Call it the side-effect of the COVID pandemic or the boon of mankind current situation. One thing is certain that we haven’t seen such clear and non-polluted skies for a longtime. And with clearer skies comes the opportunity to peak into the universe.


The Comet NEOWISE has captured a lot of attention in the last few weeks and if you have not seen it yet then there is still sometime left for you to catch it in the sky.


The Comet is known as NEOWISE after the NASA mission that found it: The Near-Earth Object Wide-field Infrared Survey Explorer (NEOWISE). It will be a little easy to see in the northwest sky every night through July 30. It will be nearest to the earth on July 22. NASA says NEOWISE will look like a fuzzy star with a bit of a tail with a naked eye. So try to use at least binoculars or a small telescope to get a closer view.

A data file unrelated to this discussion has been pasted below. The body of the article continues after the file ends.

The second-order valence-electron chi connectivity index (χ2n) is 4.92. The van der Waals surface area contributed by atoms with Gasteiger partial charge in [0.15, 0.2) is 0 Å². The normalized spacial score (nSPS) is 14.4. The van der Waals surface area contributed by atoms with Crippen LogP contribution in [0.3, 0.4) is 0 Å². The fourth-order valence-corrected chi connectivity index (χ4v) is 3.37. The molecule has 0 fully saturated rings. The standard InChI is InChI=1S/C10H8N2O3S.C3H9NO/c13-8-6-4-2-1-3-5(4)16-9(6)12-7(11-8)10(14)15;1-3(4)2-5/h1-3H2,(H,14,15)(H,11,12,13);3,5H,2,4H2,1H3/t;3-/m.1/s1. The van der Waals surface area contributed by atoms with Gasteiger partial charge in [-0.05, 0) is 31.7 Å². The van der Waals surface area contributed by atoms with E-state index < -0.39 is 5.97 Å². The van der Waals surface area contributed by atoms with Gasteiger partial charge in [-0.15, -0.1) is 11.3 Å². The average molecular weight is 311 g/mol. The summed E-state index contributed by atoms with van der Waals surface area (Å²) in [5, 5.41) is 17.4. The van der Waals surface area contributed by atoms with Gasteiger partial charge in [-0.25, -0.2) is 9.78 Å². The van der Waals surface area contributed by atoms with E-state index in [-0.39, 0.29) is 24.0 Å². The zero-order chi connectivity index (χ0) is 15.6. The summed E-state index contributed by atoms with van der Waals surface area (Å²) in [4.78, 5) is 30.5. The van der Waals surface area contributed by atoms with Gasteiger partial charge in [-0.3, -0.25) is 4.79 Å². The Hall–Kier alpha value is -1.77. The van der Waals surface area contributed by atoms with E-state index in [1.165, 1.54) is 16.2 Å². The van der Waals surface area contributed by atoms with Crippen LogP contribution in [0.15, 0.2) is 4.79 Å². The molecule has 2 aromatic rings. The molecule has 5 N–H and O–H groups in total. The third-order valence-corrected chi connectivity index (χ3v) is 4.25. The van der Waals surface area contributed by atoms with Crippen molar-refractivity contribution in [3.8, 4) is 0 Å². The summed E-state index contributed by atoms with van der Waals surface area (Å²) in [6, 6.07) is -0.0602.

“From its infrared signature, we can tell that it is about 5 kilometers across, and by combining the infrared data with visible-light images, we can tell that the comet’s nucleus is covered with sooty, dark particles left over from its formation near the birth of our solar system 4.6 billion years ago,” said Joseph Masiero, NEOWISE deputy principal investigator at NASA’s Jet Propulsion Laboratory in Southern California.

The object was discovered by a team using the NEOWISE space telescope on March 27, 2020. It was classified as a comet on March 31 and named after NEOWISE on April 1. It has the systematic designation C/2020 F3, indicating a non-periodic comet which was the third discovered in the second half of March 2020.

If you are scheduling to gaze at the sky, a pair of binoculars is recommended to have a superior experience. Around 30th July the comet will be visible for an hour near Ursa Major (Saptarshi Mandal) at an altitude of 40 degrees. After July it will fade away very fast and will not be visible to the unassisted eye. A pair of binoculars or a small telescope will enhance its visibility.